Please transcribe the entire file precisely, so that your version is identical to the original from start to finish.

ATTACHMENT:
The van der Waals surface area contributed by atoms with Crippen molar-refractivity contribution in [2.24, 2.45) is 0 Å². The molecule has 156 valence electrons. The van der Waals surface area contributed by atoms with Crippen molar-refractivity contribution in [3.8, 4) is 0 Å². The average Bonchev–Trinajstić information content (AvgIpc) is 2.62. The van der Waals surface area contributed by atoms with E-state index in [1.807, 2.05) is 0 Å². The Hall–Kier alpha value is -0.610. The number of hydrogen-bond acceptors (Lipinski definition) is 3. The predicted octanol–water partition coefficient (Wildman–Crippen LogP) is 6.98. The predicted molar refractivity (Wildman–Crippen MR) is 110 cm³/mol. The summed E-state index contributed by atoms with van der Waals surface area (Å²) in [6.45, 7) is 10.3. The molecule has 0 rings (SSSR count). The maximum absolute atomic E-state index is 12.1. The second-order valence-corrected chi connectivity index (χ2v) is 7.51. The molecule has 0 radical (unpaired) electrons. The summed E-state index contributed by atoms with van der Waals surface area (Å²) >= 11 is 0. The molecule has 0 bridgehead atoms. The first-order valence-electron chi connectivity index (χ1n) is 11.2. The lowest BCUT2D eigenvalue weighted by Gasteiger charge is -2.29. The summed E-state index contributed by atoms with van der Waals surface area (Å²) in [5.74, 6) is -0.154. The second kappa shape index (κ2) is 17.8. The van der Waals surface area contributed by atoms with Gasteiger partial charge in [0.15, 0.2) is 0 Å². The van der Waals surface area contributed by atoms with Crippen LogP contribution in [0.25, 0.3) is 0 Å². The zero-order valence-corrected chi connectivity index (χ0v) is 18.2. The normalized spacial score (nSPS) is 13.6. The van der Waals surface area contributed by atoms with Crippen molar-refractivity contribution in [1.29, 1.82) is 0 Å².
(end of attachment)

The van der Waals surface area contributed by atoms with Crippen molar-refractivity contribution in [2.24, 2.45) is 0 Å². The molecule has 156 valence electrons. The van der Waals surface area contributed by atoms with Crippen molar-refractivity contribution in [3.8, 4) is 0 Å². The average Bonchev–Trinajstić information content (AvgIpc) is 2.62. The van der Waals surface area contributed by atoms with E-state index in [1.807, 2.05) is 0 Å². The Hall–Kier alpha value is -0.610. The number of hydrogen-bond acceptors (Lipinski definition) is 3. The predicted octanol–water partition coefficient (Wildman–Crippen LogP) is 6.98. The predicted molar refractivity (Wildman–Crippen MR) is 110 cm³/mol. The summed E-state index contributed by atoms with van der Waals surface area (Å²) in [6.45, 7) is 10.3. The molecule has 0 rings (SSSR count). The maximum absolute atomic E-state index is 12.1. The second-order valence-corrected chi connectivity index (χ2v) is 7.51. The molecule has 0 radical (unpaired) electrons. The summed E-state index contributed by atoms with van der Waals surface area (Å²) >= 11 is 0. The molecule has 0 bridgehead atoms. The first-order valence-electron chi connectivity index (χ1n) is 11.2. The lowest BCUT2D eigenvalue weighted by Gasteiger charge is -2.29. The summed E-state index contributed by atoms with van der Waals surface area (Å²) in [5.74, 6) is -0.154. The second kappa shape index (κ2) is 17.8. The van der Waals surface area contributed by atoms with Gasteiger partial charge in [0.15, 0.2) is 0 Å². The van der Waals surface area contributed by atoms with Crippen LogP contribution in [0.25, 0.3) is 0 Å². The zero-order valence-corrected chi connectivity index (χ0v) is 18.2. The normalized spacial score (nSPS) is 13.6. The van der Waals surface area contributed by atoms with Crippen molar-refractivity contribution in [1.29, 1.82) is 0 Å².